MAYS LANDING - When Michelle Irizarry arrived at the fatal crash site, the EMT saw Antonio Vargas hanging out the passenger side of his car, his left foot stuck under the crushed dashboard between the two seats.

When she filed her report afterward, she didn't say whether Vargas was the passenger in the car that had crashed into Gregory's Restaurant and Bar in Somers Point, but she testified Wednesday afternoon that she believes he was based on what she saw.

Irizarry was one of three witnesses the defense presented Wednesday after the prosecution closed its case in the criminal trial of Vargas, who faces eight counts, including aggravated manslaughter.

The Atlantic County Prosecutor's Office says Vargas was driving, which is why he is facing charges for the accident that killed Kevin Botta on Jan. 6, 2011.

But defense attorney Lou Barbone highlighted a number of discrepancies in the reports filed about the accident that contradict whether Vargas was actually driving his car when it crashed into the Shore Road restaurant and bar.

Barbone first called Dr. Leo W. Burns, an emergency medical physician from Christiana Care in Delaware who examined the medical reports of Vargas's injuries at the request of the defense.

Burns testified that of the 15 major injuries Vargas sustained, including brain injuries that left him in a coma for weeks and caused amnesia, the majority of the blunt force trauma was to the right side of his body.

Burns also said there were a number of discrepancies in the various reports about who was the driver and who was the passenger.

Paramedics and EMTs from the Hammonton Rescue Squad, AtlantiCare and MidAtlantic MedEvac stated in reports that Vargas was either the passenger or at least stuck in the passenger side of the vehicle, hanging out the passenger side.

However, later reports from doctors referred to Vargas as the driver, as did police and the Atlantic County Prosecutor's Office. The prosecution in the case believes the crash was so violent that the two men crisscrossed inside the vehicle.

The accident was actually called "catastrophic" in one of the reports, Barbone said, in which the roof was nearly sheared off and the Honda Civic was not even recognizable as a vehicle.

Irizarry was an EMT with the Hammonton Rescue Squad at that time, and responded from their station farther north on Shore Road. The squad formerly provided emergency medical service for Somers Point.

She testified that she heard a vehicle traveling very fast southbound on Shore Road past their office, and within a few minutes they were called to respond. She said she assumed that was the car she heard.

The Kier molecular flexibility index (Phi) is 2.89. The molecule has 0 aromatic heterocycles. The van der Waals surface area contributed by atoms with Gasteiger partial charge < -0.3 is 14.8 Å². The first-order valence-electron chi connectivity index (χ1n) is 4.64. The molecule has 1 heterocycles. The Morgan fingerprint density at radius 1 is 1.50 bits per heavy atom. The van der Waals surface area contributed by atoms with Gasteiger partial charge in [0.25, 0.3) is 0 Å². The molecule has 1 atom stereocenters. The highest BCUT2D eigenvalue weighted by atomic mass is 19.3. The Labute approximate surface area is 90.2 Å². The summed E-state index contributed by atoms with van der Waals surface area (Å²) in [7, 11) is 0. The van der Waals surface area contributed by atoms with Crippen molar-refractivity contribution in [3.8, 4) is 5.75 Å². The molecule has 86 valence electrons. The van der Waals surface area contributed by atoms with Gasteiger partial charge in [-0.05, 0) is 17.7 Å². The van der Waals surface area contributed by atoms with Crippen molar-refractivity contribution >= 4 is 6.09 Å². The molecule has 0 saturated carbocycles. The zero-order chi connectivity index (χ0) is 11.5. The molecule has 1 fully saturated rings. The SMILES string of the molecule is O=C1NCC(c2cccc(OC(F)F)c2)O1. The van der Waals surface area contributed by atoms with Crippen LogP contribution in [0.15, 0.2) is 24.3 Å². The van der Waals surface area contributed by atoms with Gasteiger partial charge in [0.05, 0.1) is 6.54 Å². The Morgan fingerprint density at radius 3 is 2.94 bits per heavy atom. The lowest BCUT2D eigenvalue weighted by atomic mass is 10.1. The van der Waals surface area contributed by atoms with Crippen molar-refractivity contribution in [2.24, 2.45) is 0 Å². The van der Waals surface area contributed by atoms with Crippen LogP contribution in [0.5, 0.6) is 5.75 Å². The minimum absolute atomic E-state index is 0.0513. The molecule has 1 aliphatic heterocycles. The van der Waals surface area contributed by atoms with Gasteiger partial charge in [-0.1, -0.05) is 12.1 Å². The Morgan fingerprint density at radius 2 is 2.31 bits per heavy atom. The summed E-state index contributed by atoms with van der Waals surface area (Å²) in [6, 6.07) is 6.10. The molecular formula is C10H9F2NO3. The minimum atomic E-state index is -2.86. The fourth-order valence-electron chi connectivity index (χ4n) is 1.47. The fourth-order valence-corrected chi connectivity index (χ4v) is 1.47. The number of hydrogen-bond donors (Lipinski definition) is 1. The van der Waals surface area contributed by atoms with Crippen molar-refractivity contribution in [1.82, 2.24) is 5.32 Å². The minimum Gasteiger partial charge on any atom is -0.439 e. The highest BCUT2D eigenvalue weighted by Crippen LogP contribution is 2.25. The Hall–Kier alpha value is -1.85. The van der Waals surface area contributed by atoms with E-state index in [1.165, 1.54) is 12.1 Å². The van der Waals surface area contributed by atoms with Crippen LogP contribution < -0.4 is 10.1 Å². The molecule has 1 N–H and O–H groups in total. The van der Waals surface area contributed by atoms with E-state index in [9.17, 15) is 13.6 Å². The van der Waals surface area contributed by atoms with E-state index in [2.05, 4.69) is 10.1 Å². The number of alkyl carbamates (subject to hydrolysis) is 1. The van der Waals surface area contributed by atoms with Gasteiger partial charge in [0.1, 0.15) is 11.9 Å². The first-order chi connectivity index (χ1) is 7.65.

If that was the case, that may also prove important. Video surveillance at the Wawa on the corner of Shore Road and Maryland Avenue shows Vargas getting behind the wheel of his car that night, but then there was a several-minute gap between the car being spotted again at New York Avenue, to the south.

If Irizarry heard the car go by her office, which was north of Maryland Avenue, it means the two men traveled farther north, when Barbone has stated it was possible for them to switch seats.

When Irizarry and her partner arrived at the crash site, police were there first, and an AtlantiCare paramedic crew arrived at about the same time. One of the paramedics told her both people in the car were already dead, but Irizarry said she noticed Vargas try to take a breath as he was hanging out of the car.

The testimony she gave about Vargas's foot being stuck in between the two seats was not in her report, and when questioned by Assistant Prosecutor Diane Ruberton, she said that level of detail would not be expected.

Barbone asked Irizarry what her initial impression was that night, and what she believes now.

"That Mr. Vargas was the passenger," said the 34-year-old of Williamstown.

She also told Barbone that in the nearly two years between the accident and when she was contacted by Barbone's office in December, she was never questioned by police or the Prosecutor's Office about what she saw that night.

The third and final witness Wednesday was Somers Point Capt. Michael Sweeney, who testified that the former officer who made a report about the scene that night had been questioned several times about filing inaccurate reports.

Sweeney told Barbone that he felt the officer was making a conscious effort to lie to him. The officer is no longer with the department, and the department will not publicly release the police report because it is an ongoing investigation.

When Barbone tried to go into further depth about the history of the officer's employment, Ruberton objected on procedural grounds about the limits of cross-examination. Judge Max Baker agreed with her and Barbone ended his questioning.

The defense plans to call four more witnesses today. Baker said he expects closing arguments to take place Monday

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